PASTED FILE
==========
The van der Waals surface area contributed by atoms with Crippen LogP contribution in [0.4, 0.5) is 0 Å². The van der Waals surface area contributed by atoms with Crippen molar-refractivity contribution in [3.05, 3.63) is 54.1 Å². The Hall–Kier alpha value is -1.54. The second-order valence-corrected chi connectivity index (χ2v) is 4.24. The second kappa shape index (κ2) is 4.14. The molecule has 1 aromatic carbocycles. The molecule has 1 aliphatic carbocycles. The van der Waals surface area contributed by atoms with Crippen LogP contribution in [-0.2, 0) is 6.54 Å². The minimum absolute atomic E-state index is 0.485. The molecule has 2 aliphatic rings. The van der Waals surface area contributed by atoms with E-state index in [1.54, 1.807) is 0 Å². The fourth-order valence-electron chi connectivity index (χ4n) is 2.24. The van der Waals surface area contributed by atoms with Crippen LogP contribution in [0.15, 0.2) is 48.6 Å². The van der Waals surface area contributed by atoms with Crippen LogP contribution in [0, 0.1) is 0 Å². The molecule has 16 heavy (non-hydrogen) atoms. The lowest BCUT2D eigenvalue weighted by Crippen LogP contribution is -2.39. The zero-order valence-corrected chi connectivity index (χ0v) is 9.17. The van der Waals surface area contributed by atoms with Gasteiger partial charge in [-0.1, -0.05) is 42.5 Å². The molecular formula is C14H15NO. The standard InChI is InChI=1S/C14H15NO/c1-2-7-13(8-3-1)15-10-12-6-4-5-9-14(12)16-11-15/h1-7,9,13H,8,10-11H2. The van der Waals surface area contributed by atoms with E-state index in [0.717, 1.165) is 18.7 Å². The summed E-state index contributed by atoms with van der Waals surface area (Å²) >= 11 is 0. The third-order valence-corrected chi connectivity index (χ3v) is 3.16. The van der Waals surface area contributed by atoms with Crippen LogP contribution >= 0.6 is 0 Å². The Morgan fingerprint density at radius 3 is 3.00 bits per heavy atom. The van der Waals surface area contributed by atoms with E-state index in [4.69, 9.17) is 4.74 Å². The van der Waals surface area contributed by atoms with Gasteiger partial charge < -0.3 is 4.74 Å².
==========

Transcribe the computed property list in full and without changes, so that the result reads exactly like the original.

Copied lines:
The van der Waals surface area contributed by atoms with Crippen LogP contribution in [0.4, 0.5) is 0 Å². The van der Waals surface area contributed by atoms with Crippen molar-refractivity contribution in [3.05, 3.63) is 54.1 Å². The Hall–Kier alpha value is -1.54. The second-order valence-corrected chi connectivity index (χ2v) is 4.24. The second kappa shape index (κ2) is 4.14. The molecule has 1 aromatic carbocycles. The molecule has 1 aliphatic carbocycles. The van der Waals surface area contributed by atoms with Crippen LogP contribution in [-0.2, 0) is 6.54 Å². The minimum absolute atomic E-state index is 0.485. The molecule has 2 aliphatic rings. The van der Waals surface area contributed by atoms with E-state index in [1.54, 1.807) is 0 Å². The fourth-order valence-electron chi connectivity index (χ4n) is 2.24. The van der Waals surface area contributed by atoms with Crippen LogP contribution in [0.15, 0.2) is 48.6 Å². The van der Waals surface area contributed by atoms with Crippen LogP contribution in [0, 0.1) is 0 Å². The molecule has 16 heavy (non-hydrogen) atoms. The lowest BCUT2D eigenvalue weighted by Crippen LogP contribution is -2.39. The zero-order valence-corrected chi connectivity index (χ0v) is 9.17. The van der Waals surface area contributed by atoms with Gasteiger partial charge in [-0.1, -0.05) is 42.5 Å². The molecular formula is C14H15NO. The standard InChI is InChI=1S/C14H15NO/c1-2-7-13(8-3-1)15-10-12-6-4-5-9-14(12)16-11-15/h1-7,9,13H,8,10-11H2. The van der Waals surface area contributed by atoms with E-state index in [0.717, 1.165) is 18.7 Å². The summed E-state index contributed by atoms with van der Waals surface area (Å²) >= 11 is 0. The third-order valence-corrected chi connectivity index (χ3v) is 3.16. The van der Waals surface area contributed by atoms with Crippen LogP contribution >= 0.6 is 0 Å². The Morgan fingerprint density at radius 3 is 3.00 bits per heavy atom. The van der Waals surface area contributed by atoms with E-state index in [4.69, 9.17) is 4.74 Å². The van der Waals surface area contributed by atoms with Gasteiger partial charge < -0.3 is 4.74 Å².